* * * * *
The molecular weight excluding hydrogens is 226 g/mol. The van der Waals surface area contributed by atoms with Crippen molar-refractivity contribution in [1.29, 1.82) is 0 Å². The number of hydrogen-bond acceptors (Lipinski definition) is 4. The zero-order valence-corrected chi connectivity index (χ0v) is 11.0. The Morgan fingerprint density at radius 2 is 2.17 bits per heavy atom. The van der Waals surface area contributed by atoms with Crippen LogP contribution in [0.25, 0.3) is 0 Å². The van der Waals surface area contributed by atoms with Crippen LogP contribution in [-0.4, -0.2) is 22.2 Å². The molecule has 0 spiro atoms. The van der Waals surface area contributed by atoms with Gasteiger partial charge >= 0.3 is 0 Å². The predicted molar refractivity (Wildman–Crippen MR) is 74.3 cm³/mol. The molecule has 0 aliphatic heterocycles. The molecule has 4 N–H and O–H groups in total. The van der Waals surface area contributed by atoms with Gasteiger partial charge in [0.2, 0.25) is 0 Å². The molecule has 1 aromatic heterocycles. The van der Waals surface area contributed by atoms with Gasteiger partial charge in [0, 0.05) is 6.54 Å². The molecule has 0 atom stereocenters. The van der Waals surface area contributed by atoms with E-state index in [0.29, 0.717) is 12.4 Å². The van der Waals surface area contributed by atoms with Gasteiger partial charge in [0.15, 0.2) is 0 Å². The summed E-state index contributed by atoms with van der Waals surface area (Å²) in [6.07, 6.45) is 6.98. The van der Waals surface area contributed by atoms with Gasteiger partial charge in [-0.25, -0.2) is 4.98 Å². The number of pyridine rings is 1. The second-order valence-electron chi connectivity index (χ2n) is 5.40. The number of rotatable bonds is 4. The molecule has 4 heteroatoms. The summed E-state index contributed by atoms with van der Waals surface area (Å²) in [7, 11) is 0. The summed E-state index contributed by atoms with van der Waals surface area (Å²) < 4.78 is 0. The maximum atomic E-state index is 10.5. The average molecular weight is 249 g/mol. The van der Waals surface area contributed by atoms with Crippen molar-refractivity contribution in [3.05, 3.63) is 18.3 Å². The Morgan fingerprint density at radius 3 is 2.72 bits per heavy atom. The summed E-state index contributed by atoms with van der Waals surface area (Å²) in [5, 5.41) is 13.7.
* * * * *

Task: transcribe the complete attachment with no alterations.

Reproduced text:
The molecular weight excluding hydrogens is 226 g/mol. The van der Waals surface area contributed by atoms with Crippen molar-refractivity contribution in [1.29, 1.82) is 0 Å². The number of hydrogen-bond acceptors (Lipinski definition) is 4. The zero-order valence-corrected chi connectivity index (χ0v) is 11.0. The Morgan fingerprint density at radius 2 is 2.17 bits per heavy atom. The van der Waals surface area contributed by atoms with Crippen LogP contribution in [0.25, 0.3) is 0 Å². The van der Waals surface area contributed by atoms with Crippen LogP contribution in [-0.4, -0.2) is 22.2 Å². The molecule has 0 spiro atoms. The van der Waals surface area contributed by atoms with Gasteiger partial charge >= 0.3 is 0 Å². The predicted molar refractivity (Wildman–Crippen MR) is 74.3 cm³/mol. The molecule has 0 aliphatic heterocycles. The molecule has 4 N–H and O–H groups in total. The van der Waals surface area contributed by atoms with Gasteiger partial charge in [0.2, 0.25) is 0 Å². The molecule has 1 aromatic heterocycles. The van der Waals surface area contributed by atoms with Gasteiger partial charge in [0, 0.05) is 6.54 Å². The molecule has 0 atom stereocenters. The van der Waals surface area contributed by atoms with E-state index in [0.29, 0.717) is 12.4 Å². The van der Waals surface area contributed by atoms with Gasteiger partial charge in [0.15, 0.2) is 0 Å². The summed E-state index contributed by atoms with van der Waals surface area (Å²) in [6.07, 6.45) is 6.98. The van der Waals surface area contributed by atoms with Gasteiger partial charge in [-0.25, -0.2) is 4.98 Å². The number of pyridine rings is 1. The second-order valence-electron chi connectivity index (χ2n) is 5.40. The number of rotatable bonds is 4. The molecule has 4 heteroatoms. The summed E-state index contributed by atoms with van der Waals surface area (Å²) in [7, 11) is 0. The summed E-state index contributed by atoms with van der Waals surface area (Å²) < 4.78 is 0. The maximum atomic E-state index is 10.5. The average molecular weight is 249 g/mol. The van der Waals surface area contributed by atoms with Crippen molar-refractivity contribution in [3.05, 3.63) is 18.3 Å². The Morgan fingerprint density at radius 3 is 2.72 bits per heavy atom. The summed E-state index contributed by atoms with van der Waals surface area (Å²) in [5, 5.41) is 13.7.